EMUI 9 Review [Part 1]: Android Pie on Huawei/Honor Smartphones is a Radical Departure from Stock Android
Android’s notification system is indisputably superior to iOS’, and messing with its behavior is a huge mistake for an OEM to make. Xiaomi was routinely criticized for changing how notifications worked until they finally caved and fixed their behavior in MIUI 9 to be more in line with stock Android. EMUI 9, fortunately, mostly only adds to what you can do with notifications, though it can be difficult to wrap your head around all the available options.
Notifications can be managed in EMUI by going to the Notifications menu in Settings. Here, you can enable app icon badges which are either dots indicating a new notification or a number representing the number of unread messages. Both badge modes show up on the top right of app icons in the launcher, though the badge for the number of unread messages only works with certain apps. Below the app icon badges are the options to show, not show, or show but hide sensitive notification content on the lock screen. Under the “more notification settings” page is an option to turn the screen on when new notifications arrive or change how the notifications in the status bar are shown (icons for each app or a number of pending notifications.) Lastly, you can either batch toggle notifications on or off or individually manage app notifications.
If you choose to manage an app’s notifications individually, you’re first presented with a list of notification channels that the app has created during its lifetime on your device. That can be a few or very, very many in the case of messaging apps. For each notification channel, you can choose to show or hide it from the status bar or lock screen, show or hide its pop-up, or change its alert behavior (whether it interrupts you in Do Not Disturb mode, what sound it can make, and whether it vibrates the device.)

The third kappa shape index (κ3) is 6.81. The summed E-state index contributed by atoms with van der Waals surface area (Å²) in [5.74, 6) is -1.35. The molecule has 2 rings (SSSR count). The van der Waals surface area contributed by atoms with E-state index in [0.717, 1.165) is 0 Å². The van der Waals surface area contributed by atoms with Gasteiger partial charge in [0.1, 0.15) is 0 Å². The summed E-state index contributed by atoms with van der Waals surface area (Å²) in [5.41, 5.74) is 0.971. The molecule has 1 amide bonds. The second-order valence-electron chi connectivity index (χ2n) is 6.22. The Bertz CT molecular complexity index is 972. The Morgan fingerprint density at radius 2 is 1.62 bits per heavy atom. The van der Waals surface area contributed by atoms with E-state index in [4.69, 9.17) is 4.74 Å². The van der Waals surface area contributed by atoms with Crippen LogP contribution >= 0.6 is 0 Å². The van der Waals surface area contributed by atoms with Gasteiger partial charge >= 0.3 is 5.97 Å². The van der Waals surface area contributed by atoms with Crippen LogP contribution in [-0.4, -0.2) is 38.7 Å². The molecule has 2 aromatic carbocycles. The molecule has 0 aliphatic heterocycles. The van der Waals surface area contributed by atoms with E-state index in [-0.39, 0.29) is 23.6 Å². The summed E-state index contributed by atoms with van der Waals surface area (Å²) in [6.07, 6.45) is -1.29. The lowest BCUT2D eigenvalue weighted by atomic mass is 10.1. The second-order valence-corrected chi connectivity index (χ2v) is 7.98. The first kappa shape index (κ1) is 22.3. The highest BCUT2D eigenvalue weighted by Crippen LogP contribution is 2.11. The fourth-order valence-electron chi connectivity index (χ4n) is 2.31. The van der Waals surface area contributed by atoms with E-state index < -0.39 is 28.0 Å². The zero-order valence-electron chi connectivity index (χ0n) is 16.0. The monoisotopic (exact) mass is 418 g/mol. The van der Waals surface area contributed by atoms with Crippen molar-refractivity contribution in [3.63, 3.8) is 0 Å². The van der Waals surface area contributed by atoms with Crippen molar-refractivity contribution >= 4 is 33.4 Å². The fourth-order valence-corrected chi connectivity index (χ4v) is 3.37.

Managing notification channels in EMUI 9/Magic UI 2.
Taking a look at the actual notifications, we see a few changes from stock Android behavior. Although EMUI 9 retains Android 8 Oreo’s notification snoozing ability, you can’t half-swipe on heads-up notifications to make the snooze icon appear. Instead, you can only show the snooze and manage notification buttons by half-swiping on a notification when the status bar has been pulled down. Next, unlocking your phone will clear any unread notifications from appearing on the lock screen if you haven’t yet taken action on them. Other than that, the notification behavior is unchanged. Notifications are grouped per app as usual, and you can expand grouped notifications with a single finger swipe down action. The only addition to notifications that EMUI has made is the insertion of a split-screen button with minimized pop-up notifications when you’re in a full-screen app; this lets you open a notification to respond to it without leaving your current app.
Huawei and Honor sell smartphones with incredible battery life. My Huawei Mate 20 X easily lasts me a full 2 days of use with between 10-12 hours of screen on time. While yes, the Mate 20 X does have a large 5,000mAh battery, even the mid-range phones from Huawei and Honor have great battery life. In large part, this is thanks to how EMUI handles background app use—overly aggressively. EMUI is notoriously aggressive in its killing of background apps, to the point where you’ll often miss instant messages from apps like Discord or Slack. Some apps straight up won’t work if you don’t whitelist them. I had to deal with this when testing the Skip Track with Volume Keys app, for instance. It’s absolutely infuriating to deal with, but unfortunately, EMUI’s background app management can be toned down.